8. ^ Fuhrer Seed, Hodder General Publishing Division, ISBN 0450050181 (0-450-05018-1)
  9. ^ Love and Other Guilts: The Poetry of Gus Weill, Baton Rouge: Claitor's Publishers, ISBN 0875117422 (0-87511-742-2)
  10. ^ Paradiddle: A Novel, Citadel Press, ISBN 0806504021 (0-8065-0402-1)
  11. ^ To Bury a Cousin, Dramatist's Play Service, ISBN 0822211572 (0-8222-1157-2)
  12. ^ A Woman's Eyes, Random House, ISBN 0345247744 (0-345-24774-4)
  13. ^ (Baton Rouge: Pelican Publishing Company, 1977), a biography with the title based on Governor Davis' song "You Are My Sunshine", ISBN 0882896601 (0-88289-660-1)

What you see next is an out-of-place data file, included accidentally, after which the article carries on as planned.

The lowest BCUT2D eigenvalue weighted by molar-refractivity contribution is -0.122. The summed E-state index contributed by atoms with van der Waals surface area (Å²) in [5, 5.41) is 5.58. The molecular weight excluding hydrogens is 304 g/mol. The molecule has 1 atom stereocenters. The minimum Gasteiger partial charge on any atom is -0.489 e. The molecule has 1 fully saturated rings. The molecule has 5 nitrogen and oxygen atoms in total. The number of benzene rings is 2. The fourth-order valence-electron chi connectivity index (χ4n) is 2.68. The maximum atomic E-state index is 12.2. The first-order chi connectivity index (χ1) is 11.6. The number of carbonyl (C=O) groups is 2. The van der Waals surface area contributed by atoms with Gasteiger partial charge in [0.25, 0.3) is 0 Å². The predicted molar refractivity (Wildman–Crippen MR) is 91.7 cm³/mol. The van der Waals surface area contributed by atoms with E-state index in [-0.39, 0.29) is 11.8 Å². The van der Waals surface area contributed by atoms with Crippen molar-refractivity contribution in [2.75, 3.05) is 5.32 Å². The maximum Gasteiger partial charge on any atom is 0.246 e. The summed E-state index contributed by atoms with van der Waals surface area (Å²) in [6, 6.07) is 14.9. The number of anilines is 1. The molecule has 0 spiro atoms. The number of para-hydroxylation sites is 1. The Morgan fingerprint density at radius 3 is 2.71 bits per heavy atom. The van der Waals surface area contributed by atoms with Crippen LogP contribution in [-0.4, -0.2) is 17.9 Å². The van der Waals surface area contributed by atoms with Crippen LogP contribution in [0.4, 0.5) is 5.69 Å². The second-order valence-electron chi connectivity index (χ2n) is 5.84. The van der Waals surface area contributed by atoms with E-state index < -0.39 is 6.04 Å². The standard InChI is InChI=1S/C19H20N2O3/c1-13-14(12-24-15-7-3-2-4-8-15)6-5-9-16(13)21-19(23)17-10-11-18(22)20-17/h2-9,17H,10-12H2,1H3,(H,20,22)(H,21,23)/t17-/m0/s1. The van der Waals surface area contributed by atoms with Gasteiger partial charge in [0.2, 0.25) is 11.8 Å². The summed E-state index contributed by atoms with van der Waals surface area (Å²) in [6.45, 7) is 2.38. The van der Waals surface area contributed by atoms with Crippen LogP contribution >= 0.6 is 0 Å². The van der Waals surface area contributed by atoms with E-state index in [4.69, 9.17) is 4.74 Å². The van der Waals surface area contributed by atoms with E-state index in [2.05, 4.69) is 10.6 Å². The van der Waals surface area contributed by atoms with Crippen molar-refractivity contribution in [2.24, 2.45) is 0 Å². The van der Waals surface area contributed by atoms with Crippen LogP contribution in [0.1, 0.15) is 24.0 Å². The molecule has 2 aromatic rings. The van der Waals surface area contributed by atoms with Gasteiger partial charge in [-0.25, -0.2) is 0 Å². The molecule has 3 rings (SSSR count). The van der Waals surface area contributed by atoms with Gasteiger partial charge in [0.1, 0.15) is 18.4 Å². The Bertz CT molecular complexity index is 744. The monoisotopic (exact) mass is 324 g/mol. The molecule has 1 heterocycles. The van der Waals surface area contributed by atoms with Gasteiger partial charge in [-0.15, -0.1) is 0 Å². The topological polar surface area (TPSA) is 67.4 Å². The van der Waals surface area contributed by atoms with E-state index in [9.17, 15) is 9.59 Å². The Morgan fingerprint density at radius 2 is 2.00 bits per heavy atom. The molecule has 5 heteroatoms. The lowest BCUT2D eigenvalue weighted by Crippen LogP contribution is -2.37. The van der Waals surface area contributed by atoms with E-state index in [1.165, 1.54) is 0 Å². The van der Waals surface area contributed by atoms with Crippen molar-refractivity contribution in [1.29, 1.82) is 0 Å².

14. ^ "Shop Louisiana Public Broadcasting". secure.lpb.org. Retrieved August 22, 2012. 
  15. ^ a b "Richard Edelman, Friends of Gus Weill". edelman.com. Retrieved August 20, 2012. 
  16. ^ "Friends of Gus Weill". pop-pr.blogspot.com. Retrieved August 21, 2012. 
  17. ^ "Manship Hall of Fame". uiswcmsweb.prod.lsu.edu. Retrieved August 20, 2012. 
  18. ^ "Louisiana Political Hall of Fame". lapoliticalmuseum.com. Retrieved August 22, 2012.